Spectroscopic dielectric tensor of monoclinic crystals: CdWO4
ABSTRACT Generalized ellipsometry measurements were made using 12 orientations of a monoclinic CdWO4 crystal. Using these measurements and the associated analytical methods presented here, it is shown that the four independent complex elements of the dielectric tensor can be determined at each wavelength. Below the band edge (similar to 4 eV), the dielectric tensor is real, and, therefore, it is possible to uniquely diagonalize the dielectric tensor and determine the birefringence for light passing along the unique axis, but the orientation of the dielectric tensor axes will be a function of wavelength. Above the band edge, unique diagonalization is not possible. The generalized ellipsometric spectra show some symmetry in the cross-polarization coefficients. When the unique axis is perpendicular to the sample surface, the condition rho(ps) = -rho(sp) is valid. If the unique axis is perpendicular to the plane of incidence, rho(sp) = rho(ps) = 0, and if the unique axis is in the plane of incidence, parallel to the sample surface, then rho(ps) = rho(sp) not equal 0. The combined experimental and analytical methods described here are applicable to the determination of the spectroscopic dielectric tensors of monoclinic crystals in general.
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ABSTRACT: The properties of CdWO4 (CWO) crystals in gamma spectrometry were studied. Several small samples of 10×10×3 mm size, typically used in CT X-ray detectors, were tested and then compared to the performance of a larger crystal of 20 mm in diameter and 20 mm in height. The light output, energy resolution, and non-proportionality of the CWO response versus gamma-ray energy, were measured and compared with those of a small BGO to discuss further the origin of the intrinsic resolution of pure undoped scintillating crystals. A high light output of 6500 ± 200 phe/MeV and a good energy resolution of 6.6 ± 0.2% for 662 keV gamma rays from a 137Cs source were measured for the small samples coupled to an XP3212 photomultiplier. Common non-proportionality curves and consequently common intrinsic resolutions of small CWO and BGO suggest that they represent fundamental characteristics of the heavy oxide scintillating material themselves.IEEE Transactions on Nuclear Science 01/2004; 2. · 1.22 Impact Factor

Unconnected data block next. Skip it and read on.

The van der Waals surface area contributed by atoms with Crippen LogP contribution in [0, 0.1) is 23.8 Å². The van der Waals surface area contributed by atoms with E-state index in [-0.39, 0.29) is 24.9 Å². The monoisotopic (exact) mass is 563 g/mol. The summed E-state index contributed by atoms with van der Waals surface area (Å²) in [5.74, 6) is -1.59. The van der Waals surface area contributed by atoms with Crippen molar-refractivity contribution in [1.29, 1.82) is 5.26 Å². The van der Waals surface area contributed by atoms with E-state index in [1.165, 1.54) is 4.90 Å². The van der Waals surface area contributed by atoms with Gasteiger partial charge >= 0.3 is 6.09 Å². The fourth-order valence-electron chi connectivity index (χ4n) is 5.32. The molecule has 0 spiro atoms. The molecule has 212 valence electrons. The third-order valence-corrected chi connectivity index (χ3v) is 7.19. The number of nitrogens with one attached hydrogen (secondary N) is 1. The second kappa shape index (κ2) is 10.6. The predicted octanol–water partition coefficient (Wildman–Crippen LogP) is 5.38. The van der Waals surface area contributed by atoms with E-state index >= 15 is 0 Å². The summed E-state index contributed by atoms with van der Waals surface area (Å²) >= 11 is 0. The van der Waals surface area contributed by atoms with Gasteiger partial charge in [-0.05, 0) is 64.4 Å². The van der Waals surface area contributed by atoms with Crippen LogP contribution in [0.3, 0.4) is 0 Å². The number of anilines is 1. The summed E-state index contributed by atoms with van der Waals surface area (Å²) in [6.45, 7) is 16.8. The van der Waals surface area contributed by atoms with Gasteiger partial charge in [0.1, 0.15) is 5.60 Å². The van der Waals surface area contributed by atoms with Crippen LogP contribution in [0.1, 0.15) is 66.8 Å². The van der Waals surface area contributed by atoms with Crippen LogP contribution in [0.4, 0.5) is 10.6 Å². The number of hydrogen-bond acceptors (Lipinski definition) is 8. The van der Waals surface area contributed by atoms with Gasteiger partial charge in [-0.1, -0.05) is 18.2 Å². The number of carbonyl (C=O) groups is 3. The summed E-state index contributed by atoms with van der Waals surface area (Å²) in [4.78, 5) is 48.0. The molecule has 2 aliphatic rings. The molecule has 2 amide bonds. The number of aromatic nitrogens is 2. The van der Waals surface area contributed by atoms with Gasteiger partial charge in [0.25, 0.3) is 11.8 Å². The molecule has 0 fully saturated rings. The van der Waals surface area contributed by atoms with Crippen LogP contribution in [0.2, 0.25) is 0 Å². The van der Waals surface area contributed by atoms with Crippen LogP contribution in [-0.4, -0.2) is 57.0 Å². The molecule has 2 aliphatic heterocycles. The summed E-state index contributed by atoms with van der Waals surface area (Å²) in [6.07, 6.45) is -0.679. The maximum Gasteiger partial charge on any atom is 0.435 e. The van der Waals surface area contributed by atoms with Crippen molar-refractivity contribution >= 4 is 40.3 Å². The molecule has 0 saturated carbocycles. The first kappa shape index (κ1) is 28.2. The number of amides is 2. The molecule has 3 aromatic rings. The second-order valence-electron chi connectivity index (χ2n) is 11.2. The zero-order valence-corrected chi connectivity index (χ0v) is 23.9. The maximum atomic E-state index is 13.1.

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ABSTRACT: The optical functions of uniaxial ZnO have been determined using two-modulator generalized ellipsometry, where a single measurement is sufficient to determine the optical functions from appropriately aligned uniaxial crystals. Above the direct band edge (∼3.3eV), this technique produces the most accurate values of the optical functions of ZnO presently available, while the refractive indices determined below the direct band edge agree with minimum-deviation methods. Near the direct band edge, the optical functions are modified by the excitonic interaction with a three-dimensional critical point. The optical dielectric response functions are fit to a recent formulation by Holden et al. [Phys. Rev. B 56, 4037 (1997)]. One isotropic point in the spectrum was observed at 3.114 eV, and a near-isotropic point near 3.31–3.34 eV.Physical review. B, Condensed matter 01/1998; 58(7). · 3.77 Impact Factor
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ABSTRACT: We present a unified theoretical approach to electromagnetic plane waves reflected or transmitted at arbitrarily anisotropic and homogeneous layered systems. Analytic expressions for the eigenvalues for the four-wave components inside a randomly oriented anisotropic medium are reported explicitly. As well, the partial transfer matrix for a slab of a continuously twisted biaxial material at normal incidence is described. Transition matrices for the incident and exit media are presented. Hence, a complete analytical 4×4 matrix algorithm is obtained using Berreman's 4×4 differential matrices [D. W. Berreman, J. Opt. Soc. Am. 62, 502 (1972)]. The algorithm has a general approach for materials with linear optical response behavior and can be used immediately, for example, to analyze ellipsometric investigations.Physical review. B, Condensed matter 03/1996; 53(8):4265-4274. · 3.77 Impact Factor